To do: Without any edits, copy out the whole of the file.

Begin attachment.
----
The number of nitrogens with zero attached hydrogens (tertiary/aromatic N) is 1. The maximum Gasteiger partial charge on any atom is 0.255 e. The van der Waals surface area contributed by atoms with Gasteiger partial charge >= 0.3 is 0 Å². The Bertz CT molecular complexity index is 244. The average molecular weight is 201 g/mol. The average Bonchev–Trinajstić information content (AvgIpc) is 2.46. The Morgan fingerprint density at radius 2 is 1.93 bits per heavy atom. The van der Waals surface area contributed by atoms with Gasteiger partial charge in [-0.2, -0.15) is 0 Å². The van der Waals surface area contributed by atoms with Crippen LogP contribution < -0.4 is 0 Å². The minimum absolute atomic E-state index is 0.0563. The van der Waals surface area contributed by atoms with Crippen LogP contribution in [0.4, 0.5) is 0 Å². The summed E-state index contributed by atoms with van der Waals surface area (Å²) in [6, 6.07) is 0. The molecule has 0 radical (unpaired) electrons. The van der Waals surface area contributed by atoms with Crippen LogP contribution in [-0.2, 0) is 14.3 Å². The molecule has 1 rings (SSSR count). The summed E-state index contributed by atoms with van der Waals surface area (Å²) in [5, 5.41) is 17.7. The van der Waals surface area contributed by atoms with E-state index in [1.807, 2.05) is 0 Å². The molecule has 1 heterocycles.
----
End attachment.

The number of nitrogens with zero attached hydrogens (tertiary/aromatic N) is 1. The maximum Gasteiger partial charge on any atom is 0.255 e. The van der Waals surface area contributed by atoms with Gasteiger partial charge >= 0.3 is 0 Å². The Bertz CT molecular complexity index is 244. The average molecular weight is 201 g/mol. The average Bonchev–Trinajstić information content (AvgIpc) is 2.46. The Morgan fingerprint density at radius 2 is 1.93 bits per heavy atom. The van der Waals surface area contributed by atoms with Gasteiger partial charge in [-0.2, -0.15) is 0 Å². The van der Waals surface area contributed by atoms with Crippen LogP contribution < -0.4 is 0 Å². The minimum absolute atomic E-state index is 0.0563. The van der Waals surface area contributed by atoms with Crippen LogP contribution in [0.4, 0.5) is 0 Å². The summed E-state index contributed by atoms with van der Waals surface area (Å²) in [6, 6.07) is 0. The molecule has 0 radical (unpaired) electrons. The van der Waals surface area contributed by atoms with Crippen LogP contribution in [-0.2, 0) is 14.3 Å². The molecule has 1 rings (SSSR count). The summed E-state index contributed by atoms with van der Waals surface area (Å²) in [5, 5.41) is 17.7. The van der Waals surface area contributed by atoms with E-state index in [1.807, 2.05) is 0 Å². The molecule has 1 heterocycles.